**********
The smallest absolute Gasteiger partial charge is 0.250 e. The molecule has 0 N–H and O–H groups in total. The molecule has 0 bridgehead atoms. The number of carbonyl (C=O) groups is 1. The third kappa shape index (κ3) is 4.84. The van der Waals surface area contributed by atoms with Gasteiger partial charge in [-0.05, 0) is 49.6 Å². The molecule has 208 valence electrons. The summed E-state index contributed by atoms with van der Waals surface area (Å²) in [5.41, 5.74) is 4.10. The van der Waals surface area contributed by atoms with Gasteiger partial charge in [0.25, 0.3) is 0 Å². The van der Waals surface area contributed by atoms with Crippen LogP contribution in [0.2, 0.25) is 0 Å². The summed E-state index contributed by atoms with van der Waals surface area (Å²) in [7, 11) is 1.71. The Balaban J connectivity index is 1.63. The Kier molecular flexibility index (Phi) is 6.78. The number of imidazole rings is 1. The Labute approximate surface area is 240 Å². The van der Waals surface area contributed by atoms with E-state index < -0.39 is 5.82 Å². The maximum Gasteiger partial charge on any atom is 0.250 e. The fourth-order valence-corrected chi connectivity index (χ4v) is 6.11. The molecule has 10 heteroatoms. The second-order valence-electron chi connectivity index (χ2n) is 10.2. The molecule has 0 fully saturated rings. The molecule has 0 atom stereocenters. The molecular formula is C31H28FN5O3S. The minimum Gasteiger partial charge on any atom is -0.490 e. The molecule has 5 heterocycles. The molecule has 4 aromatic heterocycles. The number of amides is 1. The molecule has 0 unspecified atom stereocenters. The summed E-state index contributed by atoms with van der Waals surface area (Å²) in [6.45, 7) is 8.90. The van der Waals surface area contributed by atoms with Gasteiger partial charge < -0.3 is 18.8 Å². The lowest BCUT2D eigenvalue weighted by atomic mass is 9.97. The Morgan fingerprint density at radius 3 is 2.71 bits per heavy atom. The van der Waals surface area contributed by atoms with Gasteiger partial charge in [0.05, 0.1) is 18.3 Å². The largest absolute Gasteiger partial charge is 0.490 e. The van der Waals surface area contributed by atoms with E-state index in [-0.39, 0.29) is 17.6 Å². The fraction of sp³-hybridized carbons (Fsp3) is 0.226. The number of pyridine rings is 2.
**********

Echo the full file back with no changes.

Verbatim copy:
The smallest absolute Gasteiger partial charge is 0.250 e. The molecule has 0 N–H and O–H groups in total. The molecule has 0 bridgehead atoms. The number of carbonyl (C=O) groups is 1. The third kappa shape index (κ3) is 4.84. The van der Waals surface area contributed by atoms with Gasteiger partial charge in [-0.05, 0) is 49.6 Å². The molecule has 208 valence electrons. The summed E-state index contributed by atoms with van der Waals surface area (Å²) in [5.41, 5.74) is 4.10. The van der Waals surface area contributed by atoms with Gasteiger partial charge in [0.25, 0.3) is 0 Å². The van der Waals surface area contributed by atoms with Crippen LogP contribution in [0.2, 0.25) is 0 Å². The summed E-state index contributed by atoms with van der Waals surface area (Å²) in [7, 11) is 1.71. The Balaban J connectivity index is 1.63. The Kier molecular flexibility index (Phi) is 6.78. The number of imidazole rings is 1. The Labute approximate surface area is 240 Å². The van der Waals surface area contributed by atoms with E-state index < -0.39 is 5.82 Å². The maximum Gasteiger partial charge on any atom is 0.250 e. The fourth-order valence-corrected chi connectivity index (χ4v) is 6.11. The molecule has 10 heteroatoms. The second-order valence-electron chi connectivity index (χ2n) is 10.2. The molecule has 0 fully saturated rings. The molecule has 0 atom stereocenters. The molecular formula is C31H28FN5O3S. The minimum Gasteiger partial charge on any atom is -0.490 e. The molecule has 5 heterocycles. The molecule has 4 aromatic heterocycles. The number of amides is 1. The molecule has 0 unspecified atom stereocenters. The summed E-state index contributed by atoms with van der Waals surface area (Å²) in [6.45, 7) is 8.90. The van der Waals surface area contributed by atoms with Gasteiger partial charge < -0.3 is 18.8 Å². The lowest BCUT2D eigenvalue weighted by atomic mass is 9.97. The Morgan fingerprint density at radius 3 is 2.71 bits per heavy atom. The van der Waals surface area contributed by atoms with Gasteiger partial charge in [0.05, 0.1) is 18.3 Å². The largest absolute Gasteiger partial charge is 0.490 e. The van der Waals surface area contributed by atoms with E-state index in [-0.39, 0.29) is 17.6 Å². The fraction of sp³-hybridized carbons (Fsp3) is 0.226. The number of pyridine rings is 2.